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    #12
    I'm one of those people who really needs to be able to shoot handheld at 1/4s, and my 17-55mm f/2.8 IS allows me to do so (while my 50mm prime lens does not). The bulk of my photography is shooting stationary subjects in low-light situations, which I realize is a niche occupation. (I rarely post any of these shots on MR, but they account for a good 90% of my photo archive.)

    gkarris makes a good point about Oly, Pentax, etc. My husband and I shoot as a team when doing this low-light work, and he is using a Pentax system so that we have the benefit of stabilization on fast primes of shorter focal lengths. His combination of larger aperture and stabilization is unbeatable!

    So I disagree that stabilization on shorter focal lengths is of modest benefit. For me, it's absolutely crucial. It makes an enormous difference. With my 17-55mm, I can get shots that I otherwise couldn't. Not everyone in my situation is going to want to add a second system just to have stabilization, especially those people who are shooting full-frame (in which case, Sony is the only body-stabilized option, right?).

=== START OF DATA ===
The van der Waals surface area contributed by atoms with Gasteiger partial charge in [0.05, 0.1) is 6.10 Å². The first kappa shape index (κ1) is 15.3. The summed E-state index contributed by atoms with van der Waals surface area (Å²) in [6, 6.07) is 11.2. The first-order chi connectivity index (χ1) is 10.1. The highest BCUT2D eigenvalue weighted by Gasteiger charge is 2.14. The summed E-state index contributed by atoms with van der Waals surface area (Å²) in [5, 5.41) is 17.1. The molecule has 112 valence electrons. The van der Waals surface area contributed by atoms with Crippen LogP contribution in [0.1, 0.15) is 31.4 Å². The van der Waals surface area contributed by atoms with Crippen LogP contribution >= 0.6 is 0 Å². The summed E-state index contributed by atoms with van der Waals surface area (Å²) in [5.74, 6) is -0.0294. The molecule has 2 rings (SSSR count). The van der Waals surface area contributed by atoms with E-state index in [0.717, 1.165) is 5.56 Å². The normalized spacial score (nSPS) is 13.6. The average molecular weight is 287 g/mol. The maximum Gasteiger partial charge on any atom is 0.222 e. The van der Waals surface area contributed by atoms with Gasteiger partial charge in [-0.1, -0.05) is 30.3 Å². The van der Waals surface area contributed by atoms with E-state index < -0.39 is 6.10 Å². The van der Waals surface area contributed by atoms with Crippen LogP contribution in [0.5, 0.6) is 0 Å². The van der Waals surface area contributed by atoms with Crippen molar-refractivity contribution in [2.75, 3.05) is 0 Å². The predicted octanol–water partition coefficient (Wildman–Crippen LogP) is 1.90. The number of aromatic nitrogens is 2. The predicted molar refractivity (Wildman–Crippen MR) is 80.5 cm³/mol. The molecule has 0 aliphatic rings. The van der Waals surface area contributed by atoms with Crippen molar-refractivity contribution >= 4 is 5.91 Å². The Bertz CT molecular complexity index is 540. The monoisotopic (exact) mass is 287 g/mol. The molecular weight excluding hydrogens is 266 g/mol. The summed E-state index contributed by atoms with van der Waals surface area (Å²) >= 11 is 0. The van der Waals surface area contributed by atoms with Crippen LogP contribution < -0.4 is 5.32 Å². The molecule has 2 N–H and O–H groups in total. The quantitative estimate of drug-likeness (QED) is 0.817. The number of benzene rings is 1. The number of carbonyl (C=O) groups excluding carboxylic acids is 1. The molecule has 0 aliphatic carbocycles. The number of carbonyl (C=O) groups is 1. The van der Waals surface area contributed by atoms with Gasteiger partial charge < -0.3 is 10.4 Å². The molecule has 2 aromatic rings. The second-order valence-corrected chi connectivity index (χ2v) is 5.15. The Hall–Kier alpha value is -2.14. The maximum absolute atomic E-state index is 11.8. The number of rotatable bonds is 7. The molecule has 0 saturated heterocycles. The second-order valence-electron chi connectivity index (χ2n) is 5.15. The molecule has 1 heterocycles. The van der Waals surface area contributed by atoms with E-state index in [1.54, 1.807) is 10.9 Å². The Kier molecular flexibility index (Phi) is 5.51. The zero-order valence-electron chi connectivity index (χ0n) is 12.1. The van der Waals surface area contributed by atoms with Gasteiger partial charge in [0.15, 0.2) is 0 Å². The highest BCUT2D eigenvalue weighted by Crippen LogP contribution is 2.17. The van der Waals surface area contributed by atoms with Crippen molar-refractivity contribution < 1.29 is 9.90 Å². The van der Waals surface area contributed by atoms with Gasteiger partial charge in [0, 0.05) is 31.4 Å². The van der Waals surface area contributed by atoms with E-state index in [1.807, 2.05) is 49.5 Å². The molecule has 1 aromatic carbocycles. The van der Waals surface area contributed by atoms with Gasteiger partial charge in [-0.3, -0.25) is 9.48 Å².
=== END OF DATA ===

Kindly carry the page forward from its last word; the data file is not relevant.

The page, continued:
13. gkarris macrumors 604

    gkarris

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    #13
    Did you e-mail the manufacturer?

    "If you build it, they will come..."

    It's gonna be at a price, though, especially if it's a higher-end lens...

    Worth it to many, though.
     
  14. anubis thread starter macrumors 6502a

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    #14
    Alright, thanks everyone for the discussion. I looked at the EF-S 17-55mm f2.8 IS, and it seems like a pretty good lens. The problem is that I am going to eventually move to full frame and don't want to have to rebuy all of my glass when I do that. Furthermore, I do shoot some film for weddings on a Canon Elan 7n and need at least most of my lenses to be compatible with that as well.

    The thing that gets me is that the EF-S 17-55mm on a cropped sensor (the only sensor it can be used with) is about equivalent in focal length to the 24-70mm, which I'm guessing Canon assumes is primarily going to be used on full frame. On the 17-55, Canon seems to clearly indicate that they understand the value of having IS with that focal range, yet they leave their full frame serious amateurs and professoinals high and dry with no f2.8 IS option.

    Oh well. Adorama is selling a Canon U.S.A. refurbished 24-70mm with their standard 14-day return policy for only $1028 no tax and free shipping. Not a bad deal considering ebay 24-70's usually go for $1000 with no return policy. I guess I'll be buying from Adorama soon...
     
  15. Phrasikleia macrumors 601